Seven Selling Steps

In our brokerage experiences, we have found a very logical and deliberate process to be beneficial and we describe that beneficial process in Seven Selling Steps. 

Inital Valuation

When an owner decides the time is right to sell the company, generally, the first question will be, … how much? The first step in the selling process is generally to analyze financial and operational data and conduct a fair market business valuation.

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Confidential Presentation

We recommend the ad be meaningful, complete with price and terms of payment, description of the business in terms of business type or commercial sector and that it provide a quick financial summary of the business in terms of sales and earnings, but that it NOT identify the business in any manner.

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The Right Buyer

And in our experience selling small businesses, the right buyers have almost exclusively been total strangers to the business. Similarly, buyers searching for your business today are probably strangers to you and unconnected to your industry or to anyone in the industry.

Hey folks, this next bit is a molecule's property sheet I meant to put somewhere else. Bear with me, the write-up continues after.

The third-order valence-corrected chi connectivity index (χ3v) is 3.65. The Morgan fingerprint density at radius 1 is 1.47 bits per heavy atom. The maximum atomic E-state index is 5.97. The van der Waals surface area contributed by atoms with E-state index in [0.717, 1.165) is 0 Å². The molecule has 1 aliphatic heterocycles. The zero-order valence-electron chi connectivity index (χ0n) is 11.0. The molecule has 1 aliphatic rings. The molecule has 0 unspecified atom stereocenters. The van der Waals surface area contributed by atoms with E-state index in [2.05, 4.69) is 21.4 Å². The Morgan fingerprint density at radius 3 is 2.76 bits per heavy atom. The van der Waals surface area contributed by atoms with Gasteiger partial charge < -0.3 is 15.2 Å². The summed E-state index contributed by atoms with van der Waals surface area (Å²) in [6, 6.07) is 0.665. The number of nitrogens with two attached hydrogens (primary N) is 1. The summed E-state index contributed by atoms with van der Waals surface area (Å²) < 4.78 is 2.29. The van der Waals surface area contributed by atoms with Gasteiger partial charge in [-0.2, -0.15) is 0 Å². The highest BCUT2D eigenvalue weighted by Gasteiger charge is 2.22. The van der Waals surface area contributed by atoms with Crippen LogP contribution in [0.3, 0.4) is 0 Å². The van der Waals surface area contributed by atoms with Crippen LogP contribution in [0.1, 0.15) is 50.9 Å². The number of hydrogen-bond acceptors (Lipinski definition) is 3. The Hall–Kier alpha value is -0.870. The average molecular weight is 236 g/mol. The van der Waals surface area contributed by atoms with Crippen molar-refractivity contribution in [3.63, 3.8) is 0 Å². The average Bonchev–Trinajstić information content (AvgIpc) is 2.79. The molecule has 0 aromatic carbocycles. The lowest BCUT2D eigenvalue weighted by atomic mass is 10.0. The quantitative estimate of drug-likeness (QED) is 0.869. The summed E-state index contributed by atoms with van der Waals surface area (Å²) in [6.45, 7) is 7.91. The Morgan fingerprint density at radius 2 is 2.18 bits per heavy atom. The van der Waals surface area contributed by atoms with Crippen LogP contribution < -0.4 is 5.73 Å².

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Offer to Purchase

There are many issues to be addressed and agreed within the Offer to Purchase. The most complete understanding of all that we would typically include in an Offer to Purchase can be gained, probably, by reviewing a sample Offer to Purchase.

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Due Diligence

The diligence period and diligence process should be defined and scheduled in the Offer to Purchase. The ‘subject to diligence clauses should contain an expiration date, after which, if not first satisfied and removed by the beneficial party, the offer or acceptance may be withdrawn by the other party without penalty.

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Final Valuation

The Offer to Purchase should provide that the Sale Price will be subjected to final valuation as at ‘Adjustment Date’ and provide that final valuation be calculated on the same formula that calculated the Sale Price as at the Offer to Purchase, particularly as it pertains to Balance Sheet Value.

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Close of Sale

Often, an agreement that has been cooperatively negotiated between buyer and seller, one considered balanced by both parties, will be taken to the lawyer for one party or the other, (generally the lawyer for the buyer), and the closing documents will come back unbalanced in favor of that lawyer’s client.

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